Differentiation between MM and MP in TUR specimens may be facilitated by immunohistochemistry. Because no single marker is reliable for differentiating between MM and MP, it seems reasonable to use a combination of anti-filamin, anti-smoothelin, and anti-vimentin antibodies for diagnostic purposes. Routine use of immunohistochemistry in cases of newly diagnosed T1 bladder cancer could potentially reduce the number of TURs that are restaged and may improve the survival of patients with muscle-invasive bladder cancer.

This research project No. 1M11/PM11D/12 was funded with the statutory subsidy of the First Faculty of Medicine, Medical University of Warsaw. The project was co-financed by the European Union under the European Social Fund.
The authors declare no conflict of interest.


1. Babjuk M, Böhle A, Burger M, et al. EAU Guidelines on Non-Muscle-invasive Urothelial Carcinoma of the Bladder: Update 2016. Eur Urol 2017; 71: 447-461.
2. Amin MB, McKenney JK, Paner GP, et al. ICUD-EAU International Consultation on Bladder Cancer 2012: Pathology. Eur Urol 2013; 63: 16-35.
3. Özyalvaçli G, Özyalvaçli ME, Astarci HM, et al. Evaluation of different p16 immunostaining methods and the prognostic role of p16/Ki-67 combined expression in non-muscle invasive bladder cancers. Pol J Pathol 2015; 66: 57-66.
4. Amin MB, Trpkov K, Lopez-Beltran A, et al. Best practices recommendations in the application of immunohistochemistry in the bladder lesions: report from the International Society of Urologic Pathology consensus conference. Am J Surg Pathol 2014; 38: e20-34.
5. Council L, Hameed O. Differential expression of immunohistochemical markers in bladder smooth muscle and myofibroblasts, and the potential utility of desmin, smoothelin, and vimentin in staging of bladder carcinoma. Modern Pathol 2009; 22: 639-650.
6. Bovio IM, Al-Quran SZ, Rosser CJ, et al. Smoothelin immunohistochemistry is a useful adjunct for assessing muscularis propria invasion in bladder carcinoma. Histopathology 2010; 56: 951-956.
7. Paner GP, Shen SS, Lapetino S, et al. Diagnostic utility of antibody to smoothelin in the distinction of muscularis propria from muscularis mucosae of the urinary bladder: a potential ancillary tool in the pathologic staging of invasive urothelial carcinoma. Am J Surg Pathol 2009; 33: 91-98.
8. Paner GP, Brown JG, Lapetino S, et al. Diagnostic use of antibody to smoothelin in the recognition of muscularis propria in transurethral resection of urinary bladder tumor (TURBT) specimens. Am J Surg Pathol 2010; 34: 792-799.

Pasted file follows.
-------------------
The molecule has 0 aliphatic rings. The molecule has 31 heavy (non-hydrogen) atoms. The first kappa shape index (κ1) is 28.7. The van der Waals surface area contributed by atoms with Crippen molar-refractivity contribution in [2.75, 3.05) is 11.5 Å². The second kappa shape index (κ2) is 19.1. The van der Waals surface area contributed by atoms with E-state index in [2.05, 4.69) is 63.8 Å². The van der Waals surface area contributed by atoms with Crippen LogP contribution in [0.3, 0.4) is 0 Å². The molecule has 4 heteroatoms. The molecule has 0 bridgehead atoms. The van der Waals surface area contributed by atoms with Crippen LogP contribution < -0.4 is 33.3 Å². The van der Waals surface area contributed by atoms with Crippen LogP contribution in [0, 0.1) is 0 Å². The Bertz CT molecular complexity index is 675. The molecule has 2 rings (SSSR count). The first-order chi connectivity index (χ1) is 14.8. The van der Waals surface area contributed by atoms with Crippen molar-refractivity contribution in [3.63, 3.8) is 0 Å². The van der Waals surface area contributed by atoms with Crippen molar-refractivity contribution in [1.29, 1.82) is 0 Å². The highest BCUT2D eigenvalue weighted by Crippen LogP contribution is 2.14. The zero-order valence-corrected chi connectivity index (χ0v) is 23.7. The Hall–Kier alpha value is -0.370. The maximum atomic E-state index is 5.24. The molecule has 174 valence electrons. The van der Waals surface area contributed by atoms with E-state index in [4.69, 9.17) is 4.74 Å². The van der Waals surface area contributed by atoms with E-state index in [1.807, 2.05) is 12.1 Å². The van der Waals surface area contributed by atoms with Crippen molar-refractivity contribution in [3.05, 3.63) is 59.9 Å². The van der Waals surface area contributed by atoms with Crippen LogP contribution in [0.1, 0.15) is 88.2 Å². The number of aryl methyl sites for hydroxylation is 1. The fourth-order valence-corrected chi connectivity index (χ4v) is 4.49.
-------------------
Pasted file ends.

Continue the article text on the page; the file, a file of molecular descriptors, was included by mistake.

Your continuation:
9. Miyamoto H, Sharma RB, Illei P, et al. Pitfalls in the use of smoothelin to identify muscularis propria invasion by urothelial carcinoma. Am J Surg Pathol 2010; 34: 418-422.
10. Poletajew S, Wilczek E, Wasiutynski A, et al. Antigenic profile of muscularis mucosae and muscularis propria of the urinary bladder. Iran J Immnuol 2015; 12: 50-63.
11. Babjuk M. Optimized management in patients with bladder cancer. Cent European J Urol 2015; 68: 15-16.
12. Bayraktar Z, Gurbuz G, Tasci A, et al. Staging error in the bladder tumor: the correlation between stage of TUR and cystectomy. Int Urol Nephrol 2001; 33: 627-629.
13. Beukers W, Meijer T, Vissers CJ, et al. Down-staging (14. Chang BS, Kim HL, Yang XJ, et al. Correlation between biopsy and radical cystectomy in assessing grade and depth of invasion in bladder urothelial carcinoma. Urology 2001; 57: 1063-1066.
15. Cheng L, Neumann RM, Weaver AL, et al. Grading and staging of bladder carcinoma in transurethral resection specimens. Correlation with 105 matched cystectomy specimens. Am J Clin Pathol 2000; 113: 275-279.
16. Lee SE, Jeong IG, Ku JH, et al. Impact of transurethral resection of bladder tumor: analysis of cystectomy specimens to evaluate for residual tumor. Urology 2004; 63: 873-877.
17. Poletajew S, Fus Ł, Walędziak M, et al. Comparison of pathological staging and grading of urothelial bladder carcinoma in post-transurethral resection and post-radical cystectomy specimens. Pol J Pathol 2014; 65: 305-312.
18. Fritsche HM, Burger M, Svatek RS, et al. Characteristics and outcomes of patients with clinical T1 grade 3 urothelial carcinoma treated with radical cystectomy: results from an international cohort. Eur Urol 2010; 57: 300-309.
19. Witjes AJ, Lebret T, Compérat EM, et al. Updated 2016 EAU Guidelines on Muscle-invasive and Metastatic Bladder Cancer. Eur Urol 2017; 71: 462-475.
20. Vakar-Lopez F, Shen SS, Zhang S, et al. Muscularis mucosae of the urinary bladder revisited with emphasis on its hyperplastic patterns: a study of a large series of cystectomy specimens. Ann Diagn Pathol 2007; 11: 395-401.